We see artwork everyday, whether it’s on a poster or a cereal box in the morning, but rarely do we get to create art for people wear for the rest of their lives. This week’s alum is an illustrator and tattoo artist, and talks about how to create and experiment with your own style in your artwork. Below alum Tiffany Meyers describes how her education at Marywood helped her succeed in such a cool job, and become a well-rounded individual.
Graduation Year/Major: 2010, I was an Illustration major with a minor in Graphic Design and Art History.
What is your current job/work I work at Vision Burn Tattoo and Gallery in Dunmore, PA as a tattoo artist.
1) What was your favorite part about Marywood?
My favorite part about Marywood was the people I met and the resources that were made available to me. I was pushed out of my comfort zone of using the same mediums I had always used in high school. I was able to experiment with art forms that I wouldn’t have necessarily tried on my own without any guidance. It was also wonderful to meet so many students and professors with different backgrounds, interests, and styles. They exposed me to different ways of creating art and showed me that there are many different ways to appreciate art. I think that has made me a much more well-rounded artist.
2) Any advice for current art students at Marywood?
My advice would be to take everything in like a sponge. Being in such a comfortable environment surrounded by people that want to help you to become the best artist you can be is an amazing opportunity. You only have so many years here; make them count! Go to all the events, listen to all the guest speakers, go on all the field trips, get the most you can out of your experience. Sometimes it’s hard when you aren’t being forced into creating or attending something because a grade isn’t involved or you think a project is outside of what you want to be doing, but if you’re just doing the bare minimum, why are you even here in the first place?
3) How did your art education at Marywood help your career?
Generally to become a respected tattoo artist, you have to complete an apprenticeship under an established tattooist with plenty of years of experience. You want to learn under someone that knows what they’re doing and whose work you respect. Finding someone like that to be willing to devote their time to teaching you their trade is not an easy thing to do. Having an art degree helped me stand out. My portfolio contained work that I was very proud of and I was able to talk professionally about my goals and experience as an artist. Now that I am a tattooer, my background in art history as well as my experience in many different mediums has made me much more well-rounded than I ever would have been. Majoring in illustration gave me great practice for what I do now. Even though we obviously weren’t working with skin and ink as our medium, we were taught how to make a concept or idea into something beautiful. Not to mention, the training I received in the Adobe programs in my Graphic Design classes has helped me cut hours out of the work someone without that knowledge would need to create a design.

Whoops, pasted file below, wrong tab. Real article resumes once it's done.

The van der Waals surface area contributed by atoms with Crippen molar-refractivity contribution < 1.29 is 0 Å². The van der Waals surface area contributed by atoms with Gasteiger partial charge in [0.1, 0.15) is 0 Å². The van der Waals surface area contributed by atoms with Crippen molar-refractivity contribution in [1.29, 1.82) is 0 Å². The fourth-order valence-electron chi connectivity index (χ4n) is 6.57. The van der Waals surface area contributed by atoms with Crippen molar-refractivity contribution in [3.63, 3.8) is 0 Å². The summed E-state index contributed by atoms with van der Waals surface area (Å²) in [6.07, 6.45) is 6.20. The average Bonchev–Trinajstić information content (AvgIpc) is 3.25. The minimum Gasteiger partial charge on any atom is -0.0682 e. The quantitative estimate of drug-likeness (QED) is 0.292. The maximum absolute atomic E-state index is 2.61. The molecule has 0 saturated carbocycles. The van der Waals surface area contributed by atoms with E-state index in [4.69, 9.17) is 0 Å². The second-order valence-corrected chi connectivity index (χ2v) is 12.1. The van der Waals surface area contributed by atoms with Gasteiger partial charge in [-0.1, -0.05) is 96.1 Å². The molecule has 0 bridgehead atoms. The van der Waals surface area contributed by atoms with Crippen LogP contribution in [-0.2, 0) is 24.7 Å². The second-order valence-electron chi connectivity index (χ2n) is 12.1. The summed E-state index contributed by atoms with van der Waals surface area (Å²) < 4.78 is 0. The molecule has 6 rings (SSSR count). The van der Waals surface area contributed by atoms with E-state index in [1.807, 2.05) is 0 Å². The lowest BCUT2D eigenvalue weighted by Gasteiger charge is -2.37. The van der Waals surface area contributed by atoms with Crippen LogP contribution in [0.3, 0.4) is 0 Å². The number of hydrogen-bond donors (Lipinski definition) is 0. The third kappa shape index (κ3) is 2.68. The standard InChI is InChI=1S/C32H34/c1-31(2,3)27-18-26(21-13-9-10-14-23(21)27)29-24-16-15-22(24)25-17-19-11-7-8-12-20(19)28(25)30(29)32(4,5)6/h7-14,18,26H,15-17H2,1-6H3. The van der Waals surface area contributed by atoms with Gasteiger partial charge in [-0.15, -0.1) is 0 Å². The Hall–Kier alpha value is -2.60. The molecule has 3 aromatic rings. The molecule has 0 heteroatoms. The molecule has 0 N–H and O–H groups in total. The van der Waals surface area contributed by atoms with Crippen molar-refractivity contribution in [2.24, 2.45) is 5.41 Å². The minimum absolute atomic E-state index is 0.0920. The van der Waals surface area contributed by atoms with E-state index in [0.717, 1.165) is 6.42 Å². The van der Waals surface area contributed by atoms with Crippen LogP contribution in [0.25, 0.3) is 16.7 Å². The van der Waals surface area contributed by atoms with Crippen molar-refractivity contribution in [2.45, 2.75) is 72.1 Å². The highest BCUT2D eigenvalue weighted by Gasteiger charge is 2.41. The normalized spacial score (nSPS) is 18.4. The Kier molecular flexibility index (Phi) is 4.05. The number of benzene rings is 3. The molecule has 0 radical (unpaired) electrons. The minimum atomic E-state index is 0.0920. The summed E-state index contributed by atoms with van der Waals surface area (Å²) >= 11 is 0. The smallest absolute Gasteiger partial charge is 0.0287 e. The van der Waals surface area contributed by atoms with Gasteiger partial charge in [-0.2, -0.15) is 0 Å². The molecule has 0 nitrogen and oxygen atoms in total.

4) What is your favorite part about your job?
I get to create art that people wear for the rest of their lives. To have someone respect your work enough to entrust you with that honor is an awesome thing. Every day is a new project.
5) Do you think an illustrator needs a style? Why? And do you have any tips on developing and illustration style?
I think it’s much easier to sell yourself as a illustrator when you have a definite style you’re comfortable using for the rest of your career. The problem with that is it puts a lot of pressure on someone very early in their professional life to figure out what that style is. I think there is a definite danger in latching on to something too soon and stopping yourself from further growth because something isn’t in “your style”. Your new works could end up being the same stale things you’ve already created. I had a very hard time in college figuring out exactly what my “style” was going to be. For most of college, I really had no idea how I was going to use my Illustration degree in the real world and I didn’t want to be pigeonholed in one direction if I changed my mind as far as what career path I chose. I wanted to work in several directions and see which I enjoyed most and which I thought would be most marketable. The good thing for me is, as a tattooist, you have to be able to be flexible in your artwork. Sure, a definite style is something that comes through eventually when you’re the successful rock star we all hope to be someday, but you will get requests for all kinds of subject matter and styles. If you aren’t flexible in that way, it makes it harder to work with new clients. My advice would be to listen in your portfolio reviews, listen to your professors and other professionals that have seen it all before. They’ll let you know what’s unique about your work that will set you apart from the rest of the pack. Definitely take into account what they think you should be focusing on in your style, but don’t be afraid to experiment any time in your career.
6) Three words to describe your work.
Figurative, eclectic, personal!
Featured image courtesy of Tiffany Meyers
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